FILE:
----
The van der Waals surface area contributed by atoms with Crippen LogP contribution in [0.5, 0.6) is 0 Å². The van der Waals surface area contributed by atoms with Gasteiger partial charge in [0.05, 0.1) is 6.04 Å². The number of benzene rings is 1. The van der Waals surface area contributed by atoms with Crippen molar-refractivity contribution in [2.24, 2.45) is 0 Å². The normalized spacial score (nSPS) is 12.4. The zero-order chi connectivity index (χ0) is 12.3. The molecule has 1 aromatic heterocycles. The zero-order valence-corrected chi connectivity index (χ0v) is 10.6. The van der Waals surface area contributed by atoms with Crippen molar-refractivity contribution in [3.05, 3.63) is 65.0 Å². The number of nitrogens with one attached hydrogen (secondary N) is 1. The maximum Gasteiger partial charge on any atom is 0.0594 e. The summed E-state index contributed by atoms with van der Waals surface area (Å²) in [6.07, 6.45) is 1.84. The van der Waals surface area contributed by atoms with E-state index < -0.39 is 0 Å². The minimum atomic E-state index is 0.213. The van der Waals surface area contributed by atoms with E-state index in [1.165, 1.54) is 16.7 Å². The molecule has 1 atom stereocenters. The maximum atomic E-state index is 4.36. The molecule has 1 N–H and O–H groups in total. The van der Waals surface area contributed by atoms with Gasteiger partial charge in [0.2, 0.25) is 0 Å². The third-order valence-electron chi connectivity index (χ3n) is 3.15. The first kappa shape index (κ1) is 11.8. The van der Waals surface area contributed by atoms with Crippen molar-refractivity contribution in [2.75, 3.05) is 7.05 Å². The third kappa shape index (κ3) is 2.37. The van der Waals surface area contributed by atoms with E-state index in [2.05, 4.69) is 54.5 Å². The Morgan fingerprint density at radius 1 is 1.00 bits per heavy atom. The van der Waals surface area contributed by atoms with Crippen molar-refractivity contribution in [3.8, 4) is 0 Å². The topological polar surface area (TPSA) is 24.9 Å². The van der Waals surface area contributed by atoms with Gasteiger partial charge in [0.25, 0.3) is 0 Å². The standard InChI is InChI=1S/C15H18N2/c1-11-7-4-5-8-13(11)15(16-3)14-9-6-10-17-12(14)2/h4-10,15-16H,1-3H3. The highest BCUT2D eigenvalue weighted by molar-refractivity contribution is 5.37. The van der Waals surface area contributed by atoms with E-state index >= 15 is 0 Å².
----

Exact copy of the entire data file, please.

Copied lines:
The van der Waals surface area contributed by atoms with Crippen LogP contribution in [0.5, 0.6) is 0 Å². The van der Waals surface area contributed by atoms with Gasteiger partial charge in [0.05, 0.1) is 6.04 Å². The number of benzene rings is 1. The van der Waals surface area contributed by atoms with Crippen molar-refractivity contribution in [2.24, 2.45) is 0 Å². The normalized spacial score (nSPS) is 12.4. The zero-order chi connectivity index (χ0) is 12.3. The molecule has 1 aromatic heterocycles. The zero-order valence-corrected chi connectivity index (χ0v) is 10.6. The van der Waals surface area contributed by atoms with Crippen molar-refractivity contribution in [3.05, 3.63) is 65.0 Å². The number of nitrogens with one attached hydrogen (secondary N) is 1. The maximum Gasteiger partial charge on any atom is 0.0594 e. The summed E-state index contributed by atoms with van der Waals surface area (Å²) in [6.07, 6.45) is 1.84. The van der Waals surface area contributed by atoms with E-state index < -0.39 is 0 Å². The minimum atomic E-state index is 0.213. The van der Waals surface area contributed by atoms with E-state index in [1.165, 1.54) is 16.7 Å². The molecule has 1 atom stereocenters. The maximum atomic E-state index is 4.36. The molecule has 1 N–H and O–H groups in total. The van der Waals surface area contributed by atoms with Gasteiger partial charge in [0.2, 0.25) is 0 Å². The third-order valence-electron chi connectivity index (χ3n) is 3.15. The first kappa shape index (κ1) is 11.8. The van der Waals surface area contributed by atoms with Crippen molar-refractivity contribution in [2.75, 3.05) is 7.05 Å². The third kappa shape index (κ3) is 2.37. The van der Waals surface area contributed by atoms with E-state index in [2.05, 4.69) is 54.5 Å². The Morgan fingerprint density at radius 1 is 1.00 bits per heavy atom. The van der Waals surface area contributed by atoms with Crippen molar-refractivity contribution in [3.8, 4) is 0 Å². The topological polar surface area (TPSA) is 24.9 Å². The van der Waals surface area contributed by atoms with Gasteiger partial charge in [0.25, 0.3) is 0 Å². The standard InChI is InChI=1S/C15H18N2/c1-11-7-4-5-8-13(11)15(16-3)14-9-6-10-17-12(14)2/h4-10,15-16H,1-3H3. The highest BCUT2D eigenvalue weighted by molar-refractivity contribution is 5.37. The van der Waals surface area contributed by atoms with E-state index >= 15 is 0 Å².